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Hanoi's Toughest War: Managing the Market

New Party Leader

Vietnam's Communist Party has weathered five wars over six decades, but its latest fight is with a longtime foe willingly let in: capitalism.

Never comfortable with having to adopt free-market ways in 1986 in order to keep popular appeal, the Marxist leaders in Hanoi now face a severe economic downturn, rampant corruption, and rural uprisings.

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Last month, they retreated and chose a Communist Party leader well-experienced in military-style discipline.

Gen. Le Kha Phieu, a shadowy party figure who once called capitalism "backward" and ensured communist control over the Army, has since said that Vietnam's difficulties are "very large," especially as foreign investment and markets shrink in Asia.

At a closed-door party conclave in December, a new lineup of leaders decided to return to the same "self-reliance" that helped the party wear down the Americans and other military foes.

That could likely mean more caution in shedding state enterprises and further reforming the rules on trade, investment, and banking. At present, Vietnam does not have a stock market or a convertible currency. In a recent report, the World Bank warned: "Without immediate action, Vietnam's development momentum would be lost."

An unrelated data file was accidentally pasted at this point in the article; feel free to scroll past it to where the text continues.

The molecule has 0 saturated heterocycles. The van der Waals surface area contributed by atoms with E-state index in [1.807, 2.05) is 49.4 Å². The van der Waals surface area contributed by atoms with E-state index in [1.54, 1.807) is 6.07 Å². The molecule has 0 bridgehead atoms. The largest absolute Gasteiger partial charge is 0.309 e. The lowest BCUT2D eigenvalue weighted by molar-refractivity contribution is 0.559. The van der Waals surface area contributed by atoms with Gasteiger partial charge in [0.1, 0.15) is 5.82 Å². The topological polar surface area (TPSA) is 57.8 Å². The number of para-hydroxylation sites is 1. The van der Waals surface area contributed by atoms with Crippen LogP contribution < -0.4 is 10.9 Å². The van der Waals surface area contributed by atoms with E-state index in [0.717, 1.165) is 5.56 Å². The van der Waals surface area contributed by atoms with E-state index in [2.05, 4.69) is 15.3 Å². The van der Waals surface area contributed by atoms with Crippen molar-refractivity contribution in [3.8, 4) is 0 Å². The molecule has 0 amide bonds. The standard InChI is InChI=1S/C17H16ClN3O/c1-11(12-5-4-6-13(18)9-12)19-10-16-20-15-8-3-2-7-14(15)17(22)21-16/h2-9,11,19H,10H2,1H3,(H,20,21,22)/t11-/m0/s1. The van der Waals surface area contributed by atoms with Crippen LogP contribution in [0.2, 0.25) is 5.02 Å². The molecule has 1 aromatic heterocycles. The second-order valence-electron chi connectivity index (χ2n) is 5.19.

A boom in foreign investment in the early 1990s faltered last year. Foreign investments dropped 40 percent, its most dramatic decline ever. That threatens the party's hope that rising incomes in Vietnam, one of Southeast Asia's poorest countries, will help keep it firmly in power.

In November, Vietnam also received a warning from Singapore's senior minister Lee Kuan Yew, who transformed his city state into Asia's most stable, success story. He bluntly told Vietnamese leaders that investors came to Vietnam to make a profit, not to reconstruct the country.

"I have spelled out to them the implications for our investors and for all other investors, and that they are killing them," he told reporters. The half-capitalist, half-socialist system has been choked by red tape, corruption, and bewildering rules.

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What little is known of the former Army political commissar is that he is a conservative who will maintain party control over Vietnam's political and economic life. But in a flurry of statements, the party and Phieu himself declared in reassuring tones that Vietnam was committed to further reforms to attract foreign investors.

In an interview with the army's official newspaper, Nhan Dan, Phieu said Vietnam will continue its doi moi (renovation) policy begun in 1986. He called on party units to "show strong determination in the fight against red tape and corruption," the paper said.

"They are talking the talk, now we want to see if they can walk the walk, so to speak," says a senior Western ambassador in Hanoi.

"Phieu is an army man, an apparachik," says an Asian diplomat. "The country needs someone who understands economics," he adds.

One defender of the government, Do Du Dinh, a director in the Institute of World Economy in Hanoi, a think tank, says: "In my view, reform will go on normally - neither fast nor slow. He [Phieu] needs to balance the two views in the party."

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